The FCC was much tougher on controversial radio personalities, but by the late 1970s, “you could see that they were backing off,” Dr. West said, and talk about taboo topics was “not as much of an issue anymore.”
During that period, one of the country’s biggest shock jocks emerged: Howard Stern.
Engaging and irreverent, Mr. Stern changed the face of talk radio when he entered the Washington, D.C., radio market in 1980. He could be caustic, and at times, antagonistic, but perhaps his strongest suit was then and remains his penchant for talking about sex. He raised controversy with his on-air antics and irreverent remarks, and raised ratings in the process for his station.
Others began to mimic the “shock jock,”‘ as he was known, and a new radio format began to be popularized.
Michael Marsden, provost and vice president for academic research at Eastern Kentucky University, said the development of shock radio was a response to the rise of television.
As the television market grew, “radio was forced to respond,” he said, “and it had to do it in a bigger way: that is, being outlandish and trying to keep people on pins and needles.”
The topics of sex and race and politics became the staples of the rising genre, but Dr. Marsden cautioned that the new format “was never to be confused with broadcast journalism,” he said. “It is, and always has been, entertainment.”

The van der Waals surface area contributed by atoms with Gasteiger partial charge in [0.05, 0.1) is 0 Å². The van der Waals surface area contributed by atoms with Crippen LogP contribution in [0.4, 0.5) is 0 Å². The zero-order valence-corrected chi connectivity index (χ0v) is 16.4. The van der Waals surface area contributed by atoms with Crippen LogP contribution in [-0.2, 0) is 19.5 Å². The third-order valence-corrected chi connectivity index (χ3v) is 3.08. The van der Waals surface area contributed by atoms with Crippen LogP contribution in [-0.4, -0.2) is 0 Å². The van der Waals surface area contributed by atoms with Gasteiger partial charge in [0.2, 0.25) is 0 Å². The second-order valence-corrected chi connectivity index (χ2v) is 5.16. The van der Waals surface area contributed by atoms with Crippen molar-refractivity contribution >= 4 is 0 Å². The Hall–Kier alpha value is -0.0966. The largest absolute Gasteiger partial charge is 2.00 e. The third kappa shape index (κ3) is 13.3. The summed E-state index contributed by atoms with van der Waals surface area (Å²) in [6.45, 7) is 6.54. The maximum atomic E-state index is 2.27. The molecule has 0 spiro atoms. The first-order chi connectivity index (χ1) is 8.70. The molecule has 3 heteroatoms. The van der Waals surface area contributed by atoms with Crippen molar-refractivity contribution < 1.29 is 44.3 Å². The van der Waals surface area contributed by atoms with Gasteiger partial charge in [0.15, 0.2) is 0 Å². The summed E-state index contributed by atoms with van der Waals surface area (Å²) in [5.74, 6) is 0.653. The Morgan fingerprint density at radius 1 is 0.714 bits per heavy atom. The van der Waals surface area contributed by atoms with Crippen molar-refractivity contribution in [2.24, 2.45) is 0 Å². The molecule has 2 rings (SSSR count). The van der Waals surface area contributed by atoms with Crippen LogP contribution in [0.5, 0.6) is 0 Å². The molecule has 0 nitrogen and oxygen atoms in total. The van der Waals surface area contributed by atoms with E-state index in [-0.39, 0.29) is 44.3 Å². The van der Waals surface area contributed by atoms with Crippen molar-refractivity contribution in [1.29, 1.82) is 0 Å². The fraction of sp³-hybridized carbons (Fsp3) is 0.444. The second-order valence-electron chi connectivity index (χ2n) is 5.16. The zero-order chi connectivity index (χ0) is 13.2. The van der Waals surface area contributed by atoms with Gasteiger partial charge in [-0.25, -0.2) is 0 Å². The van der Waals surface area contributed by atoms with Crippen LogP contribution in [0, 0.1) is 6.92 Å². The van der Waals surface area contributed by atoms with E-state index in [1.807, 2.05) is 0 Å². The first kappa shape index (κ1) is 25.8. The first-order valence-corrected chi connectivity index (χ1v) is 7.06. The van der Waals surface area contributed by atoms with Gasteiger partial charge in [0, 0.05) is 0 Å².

“You have to understand that they are not there to comfort,” Dr. Marsden said. “They are there to afflict. They are there to keep us on pins and needles. They play with our fears, and in some ways, reinforce the sense that life is out of control.”
In a national study of talk radio hosts titled “The New Media in American Politics,” two professors found that many of the personalities they interviewed admitted to taking on controversial issues just “to get people to listen to their shows,” said Dr. Owen, one of the two authors of the study.
“It was for the ratings, not for what they truly believed,” she said. “Many times, they said they could care less about what they were talking about, but their stations wanted them to carry on, so they did.”
Sometimes radio personalities will fume about problems they are having with their station owners, but that is “staged,” like professional wrestling. “It’s a way to get people to listen,” Dr. Owen said.